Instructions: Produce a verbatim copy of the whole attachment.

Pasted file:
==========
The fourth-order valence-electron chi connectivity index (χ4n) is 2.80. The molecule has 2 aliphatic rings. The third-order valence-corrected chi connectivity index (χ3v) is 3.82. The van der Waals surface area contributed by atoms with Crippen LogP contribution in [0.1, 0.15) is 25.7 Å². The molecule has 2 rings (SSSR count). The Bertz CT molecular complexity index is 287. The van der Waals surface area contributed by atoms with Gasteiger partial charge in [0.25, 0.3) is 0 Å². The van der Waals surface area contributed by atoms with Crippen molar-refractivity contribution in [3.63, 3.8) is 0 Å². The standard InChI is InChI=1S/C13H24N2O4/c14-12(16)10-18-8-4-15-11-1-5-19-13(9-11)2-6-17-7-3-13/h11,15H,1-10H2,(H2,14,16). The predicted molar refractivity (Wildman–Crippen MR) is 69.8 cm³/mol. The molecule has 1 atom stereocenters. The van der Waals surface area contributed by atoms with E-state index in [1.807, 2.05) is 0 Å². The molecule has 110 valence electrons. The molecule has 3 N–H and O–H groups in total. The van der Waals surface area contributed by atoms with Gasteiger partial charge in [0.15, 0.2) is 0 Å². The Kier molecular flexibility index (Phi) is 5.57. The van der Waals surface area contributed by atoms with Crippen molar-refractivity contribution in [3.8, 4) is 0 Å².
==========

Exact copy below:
The fourth-order valence-electron chi connectivity index (χ4n) is 2.80. The molecule has 2 aliphatic rings. The third-order valence-corrected chi connectivity index (χ3v) is 3.82. The van der Waals surface area contributed by atoms with Crippen LogP contribution in [0.1, 0.15) is 25.7 Å². The molecule has 2 rings (SSSR count). The Bertz CT molecular complexity index is 287. The van der Waals surface area contributed by atoms with Gasteiger partial charge in [0.25, 0.3) is 0 Å². The van der Waals surface area contributed by atoms with Crippen molar-refractivity contribution in [3.63, 3.8) is 0 Å². The standard InChI is InChI=1S/C13H24N2O4/c14-12(16)10-18-8-4-15-11-1-5-19-13(9-11)2-6-17-7-3-13/h11,15H,1-10H2,(H2,14,16). The predicted molar refractivity (Wildman–Crippen MR) is 69.8 cm³/mol. The molecule has 1 atom stereocenters. The van der Waals surface area contributed by atoms with E-state index in [1.807, 2.05) is 0 Å². The molecule has 110 valence electrons. The molecule has 3 N–H and O–H groups in total. The van der Waals surface area contributed by atoms with Gasteiger partial charge in [0.15, 0.2) is 0 Å². The Kier molecular flexibility index (Phi) is 5.57. The van der Waals surface area contributed by atoms with Crippen molar-refractivity contribution in [3.8, 4) is 0 Å².